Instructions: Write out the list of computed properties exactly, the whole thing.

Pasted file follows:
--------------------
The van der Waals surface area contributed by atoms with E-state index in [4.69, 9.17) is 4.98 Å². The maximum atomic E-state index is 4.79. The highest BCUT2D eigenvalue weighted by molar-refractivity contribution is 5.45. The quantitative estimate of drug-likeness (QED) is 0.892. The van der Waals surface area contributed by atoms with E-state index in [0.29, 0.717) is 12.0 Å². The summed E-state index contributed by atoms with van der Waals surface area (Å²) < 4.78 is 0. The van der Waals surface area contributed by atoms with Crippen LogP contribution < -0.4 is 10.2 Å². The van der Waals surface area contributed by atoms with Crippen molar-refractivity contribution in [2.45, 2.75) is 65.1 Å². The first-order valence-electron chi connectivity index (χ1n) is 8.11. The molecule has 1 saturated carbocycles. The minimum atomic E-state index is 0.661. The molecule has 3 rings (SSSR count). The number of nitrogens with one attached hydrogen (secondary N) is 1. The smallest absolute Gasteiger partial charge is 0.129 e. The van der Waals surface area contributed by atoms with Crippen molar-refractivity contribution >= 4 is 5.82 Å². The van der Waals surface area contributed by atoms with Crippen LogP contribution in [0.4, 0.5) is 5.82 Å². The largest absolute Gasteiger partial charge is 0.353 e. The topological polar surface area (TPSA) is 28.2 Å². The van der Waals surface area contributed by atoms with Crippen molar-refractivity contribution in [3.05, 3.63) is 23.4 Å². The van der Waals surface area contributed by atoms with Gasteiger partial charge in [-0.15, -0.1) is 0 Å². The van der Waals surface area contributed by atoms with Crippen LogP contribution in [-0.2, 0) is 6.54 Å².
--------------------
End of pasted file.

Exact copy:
The van der Waals surface area contributed by atoms with E-state index in [4.69, 9.17) is 4.98 Å². The maximum atomic E-state index is 4.79. The highest BCUT2D eigenvalue weighted by molar-refractivity contribution is 5.45. The quantitative estimate of drug-likeness (QED) is 0.892. The van der Waals surface area contributed by atoms with E-state index in [0.29, 0.717) is 12.0 Å². The summed E-state index contributed by atoms with van der Waals surface area (Å²) < 4.78 is 0. The van der Waals surface area contributed by atoms with Crippen LogP contribution < -0.4 is 10.2 Å². The van der Waals surface area contributed by atoms with Crippen molar-refractivity contribution in [2.45, 2.75) is 65.1 Å². The first-order valence-electron chi connectivity index (χ1n) is 8.11. The molecule has 1 saturated carbocycles. The minimum atomic E-state index is 0.661. The molecule has 3 rings (SSSR count). The number of nitrogens with one attached hydrogen (secondary N) is 1. The smallest absolute Gasteiger partial charge is 0.129 e. The van der Waals surface area contributed by atoms with Crippen molar-refractivity contribution >= 4 is 5.82 Å². The van der Waals surface area contributed by atoms with Crippen LogP contribution in [0.4, 0.5) is 5.82 Å². The largest absolute Gasteiger partial charge is 0.353 e. The topological polar surface area (TPSA) is 28.2 Å². The van der Waals surface area contributed by atoms with Crippen molar-refractivity contribution in [3.05, 3.63) is 23.4 Å². The van der Waals surface area contributed by atoms with Gasteiger partial charge in [-0.15, -0.1) is 0 Å². The van der Waals surface area contributed by atoms with Crippen LogP contribution in [-0.2, 0) is 6.54 Å².